(Bloomberg Opinion) — Saudi Arabia called out the cheats at yesterday’s OPEC meeting — the countries that hadn’t fully reduced oil output in May as agreed — and extracted promises that they would compensate with even deeper reductions in the third quarter. Now the kingdom faces the group’s perennial problem of enforcing those promises.
The meetings of the Organization of Petroleum Exporting Countries and the bigger OPEC+ group, which includes Russia and nine other countries, were the shortest and least controversial since the latter collective was formed in 2016. It’s not that there was no drama; it just all took place in the days before the virtual gatherings.
The drama centered around the failure of key countries to make all the output cuts they had promised when the group met by videoconference the previous month. Of the 20 countries participating in that deal, 19 agreed to reduce their production by 23% from agreed-upon baselines. Only Mexico held out, and eventually the others gave in to its demand for a smaller reduction.
When the May production estimates started coming in, however, it became abundantly clear that several countries hadn’t fulfilled their promises. That’s not unusual — but what followed was.
Saudi Arabia was done turning a blind eye to the cheats. It spent a week threatening and cajoling them. In the end, as well as agreeing to extend current output targets through July, the other countries promised to compensate for the barrels they failed to remove in May, and would fail to cut in June, by making deeper cuts in the third quarter.
Four countries, in particular, were held to account — Iraq, Nigeria, Angola and Kazakhstan. Iraq and Nigeria have long histories of failing to make the cuts they promised under previous OPEC+ agreements. Angola’s production last year was well below its target, and Kazakhstan met its obligations on average over the period, thanks to maintenance and unexpected outages at its biggest oil fields. But neither cut quite as much as they had pledged last month.
Iraq especially angered the Saudis by admitting that, not only had it failed to meet its obligations in May, but it wouldn’t be able to get output down to its target level until the end of July. On the other hand, Nigeria had insisted that its production numbers were reported incorrectly by the secondary sources that OPEC relies on to monitor production, but its oil minister eventually admitted in an Instagram post that the country had cut production by 216,000 barrels a day — 52% of the reduction it had promised.
All four countries eventually agreed to the principle of making additional compensatory output cuts in the coming months. The real tests will be whether they do, and how Saudi Arabia reacts if they don’t.
Back in March, when Russia refused to accept deeper output cuts championed by Saudi Arabia, the kingdom threatened to bring the whole OPEC+ edifice crashing down, rather than go on without Russia’s full participation. Russia called Riyadh’s bluff, and the Saudis proceeded to boost their oil production to more than 12 million barrels a day in early April — just as the destruction of global oil demand by the Covid-19 pandemic reached its peak.
The kingdom seems to have threatened to do the same again, if it didn’t get its way ahead of Saturday’s meetings. But Iraq and Nigeria learned from Moscow’s mistake — at least well enough to say the right things to appease Saudi Arabia.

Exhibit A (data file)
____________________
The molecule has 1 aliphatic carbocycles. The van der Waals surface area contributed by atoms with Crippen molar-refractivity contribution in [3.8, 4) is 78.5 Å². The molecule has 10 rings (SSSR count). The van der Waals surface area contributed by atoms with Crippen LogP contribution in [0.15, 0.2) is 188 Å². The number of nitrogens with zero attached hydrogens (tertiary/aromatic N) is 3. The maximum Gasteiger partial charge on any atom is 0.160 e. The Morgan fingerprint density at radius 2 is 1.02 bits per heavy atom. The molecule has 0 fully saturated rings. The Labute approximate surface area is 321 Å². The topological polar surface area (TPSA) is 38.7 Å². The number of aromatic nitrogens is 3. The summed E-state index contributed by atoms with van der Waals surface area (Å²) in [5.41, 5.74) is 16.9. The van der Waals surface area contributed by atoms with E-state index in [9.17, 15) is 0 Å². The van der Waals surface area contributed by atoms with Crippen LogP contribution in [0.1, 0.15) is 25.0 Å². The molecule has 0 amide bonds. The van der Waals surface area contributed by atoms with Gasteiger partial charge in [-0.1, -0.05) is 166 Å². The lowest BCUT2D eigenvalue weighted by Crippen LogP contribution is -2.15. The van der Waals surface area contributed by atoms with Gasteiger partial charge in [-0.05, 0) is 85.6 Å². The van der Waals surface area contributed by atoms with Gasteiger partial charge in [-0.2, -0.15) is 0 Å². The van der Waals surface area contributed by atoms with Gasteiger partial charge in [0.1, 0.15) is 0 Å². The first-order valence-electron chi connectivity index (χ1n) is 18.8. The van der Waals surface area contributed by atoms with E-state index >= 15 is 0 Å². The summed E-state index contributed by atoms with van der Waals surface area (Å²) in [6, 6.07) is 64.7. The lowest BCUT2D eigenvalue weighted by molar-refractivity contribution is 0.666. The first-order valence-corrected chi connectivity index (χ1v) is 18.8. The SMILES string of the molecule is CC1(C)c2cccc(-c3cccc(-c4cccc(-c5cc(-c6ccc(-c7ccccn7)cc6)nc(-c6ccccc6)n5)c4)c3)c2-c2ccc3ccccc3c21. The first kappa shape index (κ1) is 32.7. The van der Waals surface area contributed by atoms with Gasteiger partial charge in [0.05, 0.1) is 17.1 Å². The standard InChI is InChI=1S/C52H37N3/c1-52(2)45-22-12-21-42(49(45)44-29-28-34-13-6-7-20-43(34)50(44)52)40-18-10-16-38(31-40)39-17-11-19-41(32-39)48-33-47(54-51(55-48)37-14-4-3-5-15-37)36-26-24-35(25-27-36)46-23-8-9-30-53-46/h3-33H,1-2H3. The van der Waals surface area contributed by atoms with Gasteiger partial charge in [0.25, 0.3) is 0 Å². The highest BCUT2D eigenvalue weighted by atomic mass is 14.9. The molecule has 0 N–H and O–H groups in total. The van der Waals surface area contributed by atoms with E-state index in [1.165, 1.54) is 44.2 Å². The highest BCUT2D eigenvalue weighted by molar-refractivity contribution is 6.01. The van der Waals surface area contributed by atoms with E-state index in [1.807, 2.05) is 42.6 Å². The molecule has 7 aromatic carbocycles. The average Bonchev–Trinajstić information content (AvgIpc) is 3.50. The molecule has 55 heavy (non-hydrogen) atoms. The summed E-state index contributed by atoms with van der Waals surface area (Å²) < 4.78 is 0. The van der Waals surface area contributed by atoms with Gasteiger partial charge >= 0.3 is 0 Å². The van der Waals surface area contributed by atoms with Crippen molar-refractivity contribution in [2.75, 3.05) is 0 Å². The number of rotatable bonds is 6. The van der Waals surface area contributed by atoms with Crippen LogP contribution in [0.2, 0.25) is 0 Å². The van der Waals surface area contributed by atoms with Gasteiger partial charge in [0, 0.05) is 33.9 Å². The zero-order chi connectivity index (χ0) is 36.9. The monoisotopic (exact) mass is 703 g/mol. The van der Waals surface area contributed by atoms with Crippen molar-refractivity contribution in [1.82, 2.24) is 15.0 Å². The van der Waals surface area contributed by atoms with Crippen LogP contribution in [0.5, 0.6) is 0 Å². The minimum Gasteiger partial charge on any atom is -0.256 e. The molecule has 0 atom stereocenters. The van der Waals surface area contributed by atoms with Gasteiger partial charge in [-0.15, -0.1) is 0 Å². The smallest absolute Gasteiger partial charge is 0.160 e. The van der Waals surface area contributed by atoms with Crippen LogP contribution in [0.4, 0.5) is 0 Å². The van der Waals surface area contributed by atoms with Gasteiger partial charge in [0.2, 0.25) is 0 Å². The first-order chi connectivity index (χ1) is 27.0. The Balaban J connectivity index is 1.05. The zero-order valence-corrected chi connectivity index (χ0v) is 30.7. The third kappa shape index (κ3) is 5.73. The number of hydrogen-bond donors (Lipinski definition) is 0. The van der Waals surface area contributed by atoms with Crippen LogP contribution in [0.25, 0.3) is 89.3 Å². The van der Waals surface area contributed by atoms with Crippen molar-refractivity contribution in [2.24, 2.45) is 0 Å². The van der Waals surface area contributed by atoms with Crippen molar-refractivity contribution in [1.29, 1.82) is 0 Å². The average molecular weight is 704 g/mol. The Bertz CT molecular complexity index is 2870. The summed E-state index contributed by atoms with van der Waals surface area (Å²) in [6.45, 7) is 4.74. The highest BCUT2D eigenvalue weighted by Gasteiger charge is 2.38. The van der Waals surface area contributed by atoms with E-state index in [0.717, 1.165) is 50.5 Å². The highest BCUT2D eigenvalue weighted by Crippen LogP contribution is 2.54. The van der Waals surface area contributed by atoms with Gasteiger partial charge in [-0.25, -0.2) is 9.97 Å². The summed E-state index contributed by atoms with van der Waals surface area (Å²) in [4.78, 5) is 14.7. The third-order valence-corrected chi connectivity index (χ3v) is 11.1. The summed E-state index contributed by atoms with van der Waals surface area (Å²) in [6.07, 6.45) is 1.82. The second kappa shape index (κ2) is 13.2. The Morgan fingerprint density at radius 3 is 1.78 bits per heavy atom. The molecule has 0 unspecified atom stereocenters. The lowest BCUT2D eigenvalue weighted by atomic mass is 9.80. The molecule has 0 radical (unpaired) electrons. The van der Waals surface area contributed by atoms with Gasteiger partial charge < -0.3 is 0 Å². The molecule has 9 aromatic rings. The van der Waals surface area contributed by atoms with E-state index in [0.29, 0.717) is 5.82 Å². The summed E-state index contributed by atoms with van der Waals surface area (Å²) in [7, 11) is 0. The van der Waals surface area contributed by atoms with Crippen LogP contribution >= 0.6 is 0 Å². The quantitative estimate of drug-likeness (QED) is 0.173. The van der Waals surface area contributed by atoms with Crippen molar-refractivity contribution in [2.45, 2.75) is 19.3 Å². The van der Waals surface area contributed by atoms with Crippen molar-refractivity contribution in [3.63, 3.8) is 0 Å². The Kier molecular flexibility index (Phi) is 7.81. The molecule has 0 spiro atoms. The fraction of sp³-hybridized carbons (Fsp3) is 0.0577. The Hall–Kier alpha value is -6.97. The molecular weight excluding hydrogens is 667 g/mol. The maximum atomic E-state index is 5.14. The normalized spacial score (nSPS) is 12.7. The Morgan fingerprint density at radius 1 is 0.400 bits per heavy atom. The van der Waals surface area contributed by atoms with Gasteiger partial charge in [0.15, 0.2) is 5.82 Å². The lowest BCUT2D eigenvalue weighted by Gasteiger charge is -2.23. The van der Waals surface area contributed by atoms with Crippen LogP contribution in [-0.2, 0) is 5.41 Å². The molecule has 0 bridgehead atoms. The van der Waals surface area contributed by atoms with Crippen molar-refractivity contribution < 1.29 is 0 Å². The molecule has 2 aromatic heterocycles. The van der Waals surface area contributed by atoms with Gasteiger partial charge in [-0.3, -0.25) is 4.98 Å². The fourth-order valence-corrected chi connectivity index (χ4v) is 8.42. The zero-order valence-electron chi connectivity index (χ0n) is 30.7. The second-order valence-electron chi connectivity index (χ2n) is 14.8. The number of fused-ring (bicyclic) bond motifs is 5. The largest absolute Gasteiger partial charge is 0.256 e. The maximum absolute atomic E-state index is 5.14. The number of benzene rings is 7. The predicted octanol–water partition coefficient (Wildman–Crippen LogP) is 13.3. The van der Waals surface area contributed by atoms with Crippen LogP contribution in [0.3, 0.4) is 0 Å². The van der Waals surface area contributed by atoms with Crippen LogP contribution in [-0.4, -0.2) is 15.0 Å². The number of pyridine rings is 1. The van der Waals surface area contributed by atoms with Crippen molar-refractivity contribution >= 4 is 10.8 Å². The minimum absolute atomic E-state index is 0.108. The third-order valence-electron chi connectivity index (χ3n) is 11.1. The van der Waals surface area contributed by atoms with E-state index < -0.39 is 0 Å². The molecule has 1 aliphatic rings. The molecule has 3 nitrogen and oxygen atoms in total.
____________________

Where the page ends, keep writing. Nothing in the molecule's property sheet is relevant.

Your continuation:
Nigeria may be able to meet the new goal, as it will be aided in the task: Maintenance being conducted on at least one of its major offshore oil fields means production will run at reduced rates and shut down completely for several days. Iraq, though, will find it more difficult. In fact, I don’t see any way that it can meet its obligations by the end of September.
Assuming its production falls steadily between now and the end of July to reach its target level, Iraq would still have to reduce output in August and September by more than 1.3 million barrels a day from what it pumped in April — taking production down to a level not seen in six years. That is going to be a very tough sell for the newly installed government in Baghdad.
OPEC and OPEC+ only have more promises from those countries to make deeper cuts. The organizations have no mechanisms to enforce them.
But after the disastrous meetings in March and April, Saudi Arabia looked strong in the run-up to Saturday’s gathering, holding Iraq and Nigeria to account. Maybe those countries will find a way to do what they’ve promised. But even if they don’t, it might not matter so much. Because by demanding extra cuts and getting promises that they will come, the Saudi oil minister has sent a warning to other would-be backsliders: They, too, will be called out if they fall short.
Plus, the oil market could look very different by July. Brent crude is already above $40 a barrel, demand is slowly recovering and supply has been reduced significantly. They may be able to meet their promises simply by maintaining cuts while others slowly increase output.
For now, Saudi Arabia has shown that it can exercise a degree of authority over the other OPEC members and instill some discipline, or promises of it. Even that is a big step toward restoring credibility to OPEC and OPEC+ after a couple of bruising meetings earlier this year.
This column does not necessarily reflect the opinion of the editorial board or Bloomberg LP and its owners.
Julian Lee is an oil strategist for Bloomberg. Previously he worked as a senior analyst at the Centre for Global Energy Studies.
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